Wounded, injured and sick service men and women go to the Battle Back Centre as part of their Individual Recovery Plan. We spent a week at the Centre to find out how and why the courses are so important.
Attendees arrive at the Battle Back Centre. The next five days will help them develop the tools to make a success of their Individual Recovery Plan.
The courses at the Battle Back Centre are for those who are signed off as wounded, injured or sick.
Attendees in one of the rooms at Lilleshall Hall, part of the facilities available at the Battle Back Centre.
The coaches introduce themselves to attendees.
One of the first activities is wheelchair basketball. For those who have been signed off as wounded, injured or sick, this might be the first exercise or group activity they’ve done in months.
It can have a big impact, as Ted Youd, who attended a course at the Centre says, “It was a light at the end of the tunnel. Not instantly, but something was there, something to say you might get better.”
Attendees choose cards from a table that show how they feel. The cards are a mixture of positive and negative images and words like “isolated” or “independent”. Most people choose the negative words at the beginning of the week.
Daily walks happen at 7:30am every day, and provide a chance for coaches to chat with attendees.
On the second day attendees go indoor climbing. The aim of activities such as this is to help with motivation and show those who are wounded, injured or sick that they can do more than they think.
“We build our course around a number of adventure training and adaptive sport opportunities,” says Chris Joynson, Recovery Operations Manager. “So if someone’s arriving with major physical injuries and they’re not able to participate in some of the activities that we do, we have a technical advisor whose job is to make sure that those with really bad physical injuries can complete the courses and activities in the same way as an able-bodied person could.”
The Battle Back Centre also provides opportunities where wounded, injured and sick personnel can experience the camaraderie of the military as they work together in team activities.
A coach talks about the effect that mental attitude can have on physical issues.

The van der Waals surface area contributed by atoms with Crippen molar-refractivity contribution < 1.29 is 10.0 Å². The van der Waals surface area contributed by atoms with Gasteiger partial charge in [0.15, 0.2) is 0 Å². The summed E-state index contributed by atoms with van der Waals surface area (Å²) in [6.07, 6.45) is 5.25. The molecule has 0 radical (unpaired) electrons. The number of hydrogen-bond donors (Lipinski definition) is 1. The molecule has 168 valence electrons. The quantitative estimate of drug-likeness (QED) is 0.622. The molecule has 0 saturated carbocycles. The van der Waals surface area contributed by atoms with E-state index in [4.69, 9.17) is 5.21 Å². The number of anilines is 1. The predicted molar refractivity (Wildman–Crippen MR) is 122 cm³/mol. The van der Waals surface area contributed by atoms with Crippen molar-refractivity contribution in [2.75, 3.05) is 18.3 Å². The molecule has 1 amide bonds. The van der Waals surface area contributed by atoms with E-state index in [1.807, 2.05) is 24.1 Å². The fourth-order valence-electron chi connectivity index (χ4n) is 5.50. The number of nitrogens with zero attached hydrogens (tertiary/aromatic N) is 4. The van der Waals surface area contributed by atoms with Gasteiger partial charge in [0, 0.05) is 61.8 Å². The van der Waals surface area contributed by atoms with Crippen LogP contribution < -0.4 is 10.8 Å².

The Centre was founded in 2011, so initial attendees were casualties from conflicts in Iraq and Afghanistan. Today attendees are more likely to have musculoskeletal injuries from training or sporting injuries, or mental health conditions.
Attendees after taking part in some clay pigeon shooting.
Over 5,000 wounded, injured and sick service personnel have attended courses at the Battle Back Centre since it was opened. Of these, roughly 90 percent will transition back into civilian life as part of their recovery plan.
The activities at the Centre are designed to be as inclusive as possible, so that anyone can join in.
The Centre has a mixed fleet of adaptive bikes, that can be set up so those with bad injuries can complete the activities as well.
The Centre has recently started providing courses for veterans as well. “We gave them the opportunity to engage with like-minded people. That proved very powerful for a lot of people attending the course,” says Chris Joynson
One of the final activities is usually wheelchair basketball.
Towards the end of the course, attendees are asked to choose cards again. This time there is a difference to how they chose at the beginning of the week.
They’re asked to choose cards that represent those who they’ve been on the course with, and then share those cards with those people.
The card being handed over reads “The life and soul of the party.”
Ted Youd said that at the end of his course, “I ended up with about 60 cards. All complimentary, and I was just in a completely different space to where I had been.”
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